Snippet: Why the Security of USB is Fundamentally Broken ☇

Shared on August 1, 2014

Andy Greenberg for Wired:

That’s the takeaway from findings security researchers Karsten Nohl and Jakob Lell plan to present next week, demonstrating a collection of proof-of-concept malicious software that highlights how the security of USB devices has long been fundamentally broken. The malware they created, called BadUSB, can be installed on a USB device to completely take over a PC, invisibly alter files installed from the memory stick, or even redirect the user’s internet traffic. Because BadUSB resides not in the flash memory storage of USB devices, but in the firmware that controls their basic functions, the attack code can remain hidden long after the contents of the device’s memory would appear to the average user to be deleted. And the two researchers say there’s no easy fix: The kind of compromise they’re demonstrating is nearly impossible to counter without banning the sharing of USB devices or filling your port with superglue.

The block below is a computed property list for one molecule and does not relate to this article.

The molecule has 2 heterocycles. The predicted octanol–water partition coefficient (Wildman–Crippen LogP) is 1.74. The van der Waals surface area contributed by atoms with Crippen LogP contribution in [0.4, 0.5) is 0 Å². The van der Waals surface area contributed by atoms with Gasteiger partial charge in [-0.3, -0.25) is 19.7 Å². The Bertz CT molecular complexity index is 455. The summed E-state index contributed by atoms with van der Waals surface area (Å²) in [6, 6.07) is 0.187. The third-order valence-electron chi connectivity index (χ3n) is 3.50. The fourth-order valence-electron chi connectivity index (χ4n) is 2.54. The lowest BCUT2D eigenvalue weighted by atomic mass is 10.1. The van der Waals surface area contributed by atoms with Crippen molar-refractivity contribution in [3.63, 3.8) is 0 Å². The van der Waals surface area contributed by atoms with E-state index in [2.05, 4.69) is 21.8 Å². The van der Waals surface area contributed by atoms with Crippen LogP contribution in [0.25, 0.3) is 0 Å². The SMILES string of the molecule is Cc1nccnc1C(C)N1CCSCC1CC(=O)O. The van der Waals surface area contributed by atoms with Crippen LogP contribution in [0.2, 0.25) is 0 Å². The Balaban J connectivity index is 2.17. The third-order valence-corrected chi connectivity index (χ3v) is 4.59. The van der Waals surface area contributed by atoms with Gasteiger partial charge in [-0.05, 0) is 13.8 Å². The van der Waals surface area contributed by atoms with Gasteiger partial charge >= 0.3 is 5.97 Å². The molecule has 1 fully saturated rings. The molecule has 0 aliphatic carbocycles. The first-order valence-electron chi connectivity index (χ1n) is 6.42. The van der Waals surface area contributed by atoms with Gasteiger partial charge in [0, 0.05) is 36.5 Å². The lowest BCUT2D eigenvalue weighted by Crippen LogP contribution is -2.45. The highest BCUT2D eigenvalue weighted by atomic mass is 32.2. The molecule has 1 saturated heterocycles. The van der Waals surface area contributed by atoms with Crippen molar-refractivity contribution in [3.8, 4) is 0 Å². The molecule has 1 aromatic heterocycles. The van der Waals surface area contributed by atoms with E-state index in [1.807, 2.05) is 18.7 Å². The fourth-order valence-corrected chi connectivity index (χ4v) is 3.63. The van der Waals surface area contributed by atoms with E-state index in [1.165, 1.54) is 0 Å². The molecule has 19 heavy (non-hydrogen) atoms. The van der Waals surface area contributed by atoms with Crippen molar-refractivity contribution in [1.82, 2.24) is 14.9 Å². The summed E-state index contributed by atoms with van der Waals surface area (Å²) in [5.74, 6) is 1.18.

These sort of security articles get picked up by a lot of sites and become the TV news tease du jour. It’s good to know that such a vulnerability exists, but it’s also really frustrating that someone took the time to discover it, yet the industry can’t fix it. I guess it’s time to go back to Bluetooth and FireWire devices only…

Snippets are posts that share a linked item with a bit of commentary.